I had World Cup fever. No idea what brought it on, but it hit me like a ton of bricks. I started watching USA friendlies in the spring and never looked back. Every match (read: game) was on TV, even the standard media outlets were covering the event. The whole thing was easy to get wrapped up in. It all culminated with my being fortunate enough to be in a hotel bar in Europe with a gaggle of 12 year old Italian kids for the final match. They laughed, cried, cheered and sang through the whole game. I was hooked, I was enthralled, I wanted to know more and suddenly it was all over. I was a man without a football club (read: soccer team). So I decided to follow English Premiere League (and the soccer world in general). I get Fox Soccer channel, why not? More specificially I was following Liverpool for the purposes of having a team. They are the Reds so it seemed only natural.
Here's an all-too-wordy rundown of what I've learned:
- It's really fucking hard to learn twenty new teams. As if just learning the players on Liverpool isn't hard enough, I can't even name every team in the Premiership. I'm constantly asking myself "Ok that jersey looks familiar, who is that?" followed by "Why the fuck can't they put their team name on the jersey instead of these goddamned ads?" Plus, the whole jersey situation is an enormous fiasco. In virtually every US sport the home team wears the solid color and the away team wears white. Easy. Not in the EPL. Liverpool wears solid red home jerseys but then wears solid yellow (why??) away jerseys. This leads to some confusion on my part. Take for example Liverpool vs. Chelsea. At Anfield (Liverpool's home field) the game would be a red team vs. a black team. However, switch the home team and you've got a yellow team vs. a blue team. Boggles the mind, no?
- Watching an entire sporting event with only a commercial break at halftime is incredible. You know how when you first get HBO you sit down to watch a show, get totally sucked in and the time just flys by? Episodes of Entourage seem to last only five minutes some weeks. As someone who regularly attends NFL games, I can tell you it can seem like you've seen three plays in the past twenty minutes. My only question is: when do these people take piss breaks?
- I'm having an unreasonably hard time understanding the post-season. Given 10 minutes I believe I could fully explain the playoffs for any major US sport to a reasonable person. Apparently Liverpool is playing in the Champions League. Teams from all over the world qualify and compete. The winner of the Champions League is generally considered the best team in the world. Last year Barcelona won it all. The final is sometime in the spring. But the really odd thing is that the Champions League matches are taking place DURING THE SEASON. This means a team will play a league game in their home country and then might go play in Iran or somewhere equally desolate and then come back to league play. Then there is a UEFA Cup for teams not good enough to qualify for the Champions League. I would guess this is a big deal as well. It seems that a NCAA/NIT comparison would not be accurate in terms of importance but I can't think or a better one. Also, I believe that teams busting out of the Champions League early can still go play in the UEFA Cup. Astounding. Then there's some other league championship in the English system but I'm so spent at this point that I don't have the energy to investigate.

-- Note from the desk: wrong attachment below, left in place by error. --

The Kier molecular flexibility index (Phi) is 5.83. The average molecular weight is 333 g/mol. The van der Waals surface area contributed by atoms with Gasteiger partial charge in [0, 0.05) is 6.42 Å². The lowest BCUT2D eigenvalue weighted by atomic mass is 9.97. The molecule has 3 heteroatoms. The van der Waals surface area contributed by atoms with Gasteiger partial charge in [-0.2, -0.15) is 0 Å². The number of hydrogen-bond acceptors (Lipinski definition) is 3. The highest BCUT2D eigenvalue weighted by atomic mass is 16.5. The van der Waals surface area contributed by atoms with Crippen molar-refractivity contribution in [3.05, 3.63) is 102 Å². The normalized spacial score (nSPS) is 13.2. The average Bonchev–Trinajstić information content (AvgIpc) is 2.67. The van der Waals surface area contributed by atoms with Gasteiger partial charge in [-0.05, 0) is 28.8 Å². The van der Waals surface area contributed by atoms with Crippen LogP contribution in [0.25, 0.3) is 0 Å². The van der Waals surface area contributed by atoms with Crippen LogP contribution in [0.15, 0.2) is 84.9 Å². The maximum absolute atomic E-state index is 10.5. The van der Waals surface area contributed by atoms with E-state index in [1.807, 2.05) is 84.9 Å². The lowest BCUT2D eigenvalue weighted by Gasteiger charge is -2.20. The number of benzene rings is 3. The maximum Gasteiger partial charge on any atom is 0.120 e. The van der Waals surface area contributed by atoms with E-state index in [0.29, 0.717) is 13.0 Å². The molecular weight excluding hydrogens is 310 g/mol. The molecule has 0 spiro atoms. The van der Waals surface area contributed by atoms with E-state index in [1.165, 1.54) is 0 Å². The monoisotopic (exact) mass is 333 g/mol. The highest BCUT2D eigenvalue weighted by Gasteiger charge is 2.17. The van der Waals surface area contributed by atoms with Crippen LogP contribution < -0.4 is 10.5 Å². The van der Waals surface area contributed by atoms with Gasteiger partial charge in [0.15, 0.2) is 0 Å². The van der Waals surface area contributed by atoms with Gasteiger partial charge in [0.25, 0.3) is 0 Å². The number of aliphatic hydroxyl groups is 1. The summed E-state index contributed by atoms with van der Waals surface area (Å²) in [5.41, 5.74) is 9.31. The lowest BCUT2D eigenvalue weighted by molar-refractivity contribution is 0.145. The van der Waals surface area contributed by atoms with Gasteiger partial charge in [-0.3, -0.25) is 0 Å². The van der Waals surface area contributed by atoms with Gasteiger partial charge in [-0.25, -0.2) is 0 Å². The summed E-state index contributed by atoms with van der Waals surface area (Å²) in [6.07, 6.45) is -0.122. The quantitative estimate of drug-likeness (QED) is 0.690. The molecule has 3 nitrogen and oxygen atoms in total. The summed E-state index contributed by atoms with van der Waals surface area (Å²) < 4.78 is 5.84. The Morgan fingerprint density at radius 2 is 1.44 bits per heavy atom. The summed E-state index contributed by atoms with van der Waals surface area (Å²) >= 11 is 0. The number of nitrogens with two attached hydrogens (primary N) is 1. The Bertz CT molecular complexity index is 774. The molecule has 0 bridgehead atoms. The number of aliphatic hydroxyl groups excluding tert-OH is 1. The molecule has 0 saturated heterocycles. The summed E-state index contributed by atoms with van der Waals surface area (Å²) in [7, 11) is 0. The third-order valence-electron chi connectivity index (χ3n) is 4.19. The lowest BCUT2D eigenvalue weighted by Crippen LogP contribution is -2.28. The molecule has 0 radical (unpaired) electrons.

(I realize Trout will chide me for this, but did you ever see Baseketball where the playoffs are this ridiculously drawn out system and Al Michaels and Bob Costas look completely overwhemed? That's how I feel.)
- Liverpool's manager, Rafa Benitez, has used something like 94 straight different starting lineups. Jerry Narron has found his soulmate.
- Arsenal's manager is named Arsene. Did he change that after getting the job? Is it just fate? Kismet? Not sure why, but I really needed to get this off my chest.
- There are about eight billion teams throughout the world, and a lot of them play in various tournaments, etc. What an awesome thing, to have a truly world game be played in a global manner. However, it seems that there are less than ten teams who truly have a chance at winning the Champions League, a few from England, a couple from Spain, a couple French teams and some others sprinkled in. That kind of sucks, but there's no real way to creat parity throughout the entire world. (And don't forget to never, ever mention MLS)
- Other countries take their national teams VERY seriously. It was front page news this week that England is thinking about using a 3-5-2 lineup in their next match. 3-5-2!!! OMFG!!! Seriously, take a deep breath.
- USA still doesn't have a coach and still can't pull their heads out of their asses. It was probably time for Arena to go, but you might want to hire somebody else in the meantime. Plus, they just got invited to play in the South American championship next summer which seems like a good idea but will be hard to do with no coach or team. On a similar note, I'm not the one to come up with this idea, but why not have a North/South America tournament every four years? Brazil, Argentina, Mexico and USA would probably be the top four teams with some scrappy underdogs (assuming the USA doesn't fall off the map). That would be fun to watch and on maybe even on par with the Euro tournament.
Well, that seems like enough for now. If you made it this far, here's your lesson: there's a lot of fucking soccer out there, and it's hard to keep track, but for those of us who are the type to check the MLB standings daily, it can be real fun. And, it's still great to watch.